As of August 2017, two-thirds of Americans report that they get at least some of their news on social media – with two-in-ten doing so often, according to a new survey from Pew Research Center.
Among US smartphone users, Millennials were more amenable to the idea that their smartphones were tracking everything from physical activity to news preferences.
Facebook, Snapchat and Twitter are embarking on a massive land grab for video content, hoping to drive increased usage and capture a greater portion of digital video ad revenues with familiar ad formats such as pre-roll and mid-roll.
59% of app marketers thought of ad fraud as a serious problem that ad networks needed to address.
The vast majority of college grads don’t seem to think their social media accounts could negatively affect their chances of securing a job.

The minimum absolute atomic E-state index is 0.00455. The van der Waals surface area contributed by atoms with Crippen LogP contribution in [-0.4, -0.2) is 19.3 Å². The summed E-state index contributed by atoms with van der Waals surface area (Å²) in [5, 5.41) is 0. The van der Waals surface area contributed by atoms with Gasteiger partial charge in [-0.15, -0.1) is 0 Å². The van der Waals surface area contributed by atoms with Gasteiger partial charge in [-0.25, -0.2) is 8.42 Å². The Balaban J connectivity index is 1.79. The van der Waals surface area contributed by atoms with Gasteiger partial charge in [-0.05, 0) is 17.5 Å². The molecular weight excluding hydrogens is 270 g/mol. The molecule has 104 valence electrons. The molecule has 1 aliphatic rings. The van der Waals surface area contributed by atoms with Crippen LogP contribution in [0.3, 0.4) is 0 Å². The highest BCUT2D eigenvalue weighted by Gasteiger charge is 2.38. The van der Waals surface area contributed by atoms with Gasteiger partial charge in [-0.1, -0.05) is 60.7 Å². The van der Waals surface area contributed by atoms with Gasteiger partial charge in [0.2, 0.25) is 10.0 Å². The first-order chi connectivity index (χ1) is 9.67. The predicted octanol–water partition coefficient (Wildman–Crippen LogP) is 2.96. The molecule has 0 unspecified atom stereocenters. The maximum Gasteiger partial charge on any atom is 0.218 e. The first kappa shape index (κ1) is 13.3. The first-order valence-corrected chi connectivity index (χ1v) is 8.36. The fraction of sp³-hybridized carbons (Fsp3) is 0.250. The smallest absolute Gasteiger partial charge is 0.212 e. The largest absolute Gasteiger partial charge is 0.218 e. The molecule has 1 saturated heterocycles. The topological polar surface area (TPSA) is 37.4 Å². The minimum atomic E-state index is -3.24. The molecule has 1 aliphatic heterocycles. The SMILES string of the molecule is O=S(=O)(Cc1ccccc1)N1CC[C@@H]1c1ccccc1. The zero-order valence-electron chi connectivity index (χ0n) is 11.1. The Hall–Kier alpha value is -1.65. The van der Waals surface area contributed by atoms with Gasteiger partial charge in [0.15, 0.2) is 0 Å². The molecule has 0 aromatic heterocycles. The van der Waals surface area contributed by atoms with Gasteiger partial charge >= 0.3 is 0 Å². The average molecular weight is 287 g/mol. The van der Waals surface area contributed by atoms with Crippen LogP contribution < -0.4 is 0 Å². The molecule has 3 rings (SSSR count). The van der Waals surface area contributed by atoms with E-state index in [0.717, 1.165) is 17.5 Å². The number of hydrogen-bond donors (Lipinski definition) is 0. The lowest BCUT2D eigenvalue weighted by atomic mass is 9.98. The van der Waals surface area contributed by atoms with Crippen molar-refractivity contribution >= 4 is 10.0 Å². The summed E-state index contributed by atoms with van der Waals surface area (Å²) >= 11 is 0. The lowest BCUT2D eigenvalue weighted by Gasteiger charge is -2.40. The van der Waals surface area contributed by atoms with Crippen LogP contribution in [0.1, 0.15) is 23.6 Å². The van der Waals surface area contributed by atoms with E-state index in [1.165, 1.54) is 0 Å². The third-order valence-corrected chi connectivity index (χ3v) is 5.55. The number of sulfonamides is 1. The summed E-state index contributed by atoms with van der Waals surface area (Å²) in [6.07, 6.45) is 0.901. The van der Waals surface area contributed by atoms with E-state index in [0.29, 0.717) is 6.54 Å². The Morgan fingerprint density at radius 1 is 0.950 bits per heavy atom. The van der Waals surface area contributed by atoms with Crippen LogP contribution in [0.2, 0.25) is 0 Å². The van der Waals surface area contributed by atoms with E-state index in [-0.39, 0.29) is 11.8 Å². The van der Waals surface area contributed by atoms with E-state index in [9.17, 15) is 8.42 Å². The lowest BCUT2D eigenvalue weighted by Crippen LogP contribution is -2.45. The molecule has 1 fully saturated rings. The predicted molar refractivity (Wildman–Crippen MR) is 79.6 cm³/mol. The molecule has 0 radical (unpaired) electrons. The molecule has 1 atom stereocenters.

Live TV remains the most popular method of watching TV programming overall in the US. However, new media channels are catching up with the traditional way of watching TV shows.
Fewer than half of content marketers at for-profit and non-profit organizations (primarily B2B-focused) have a documented strategy for managing content as a business assets.
The most important objective of data-driven marketing isn’t customer acquisition. Instead, it’s a change in the way decisions are made.
48.9% of all Americans under the age of 18 identify as a race or ethnicity other than non-Hispanic white alone.
Marketers are continuing to prioritize the customer experience, focusing on making it more valuable, relevant, and easy to understand.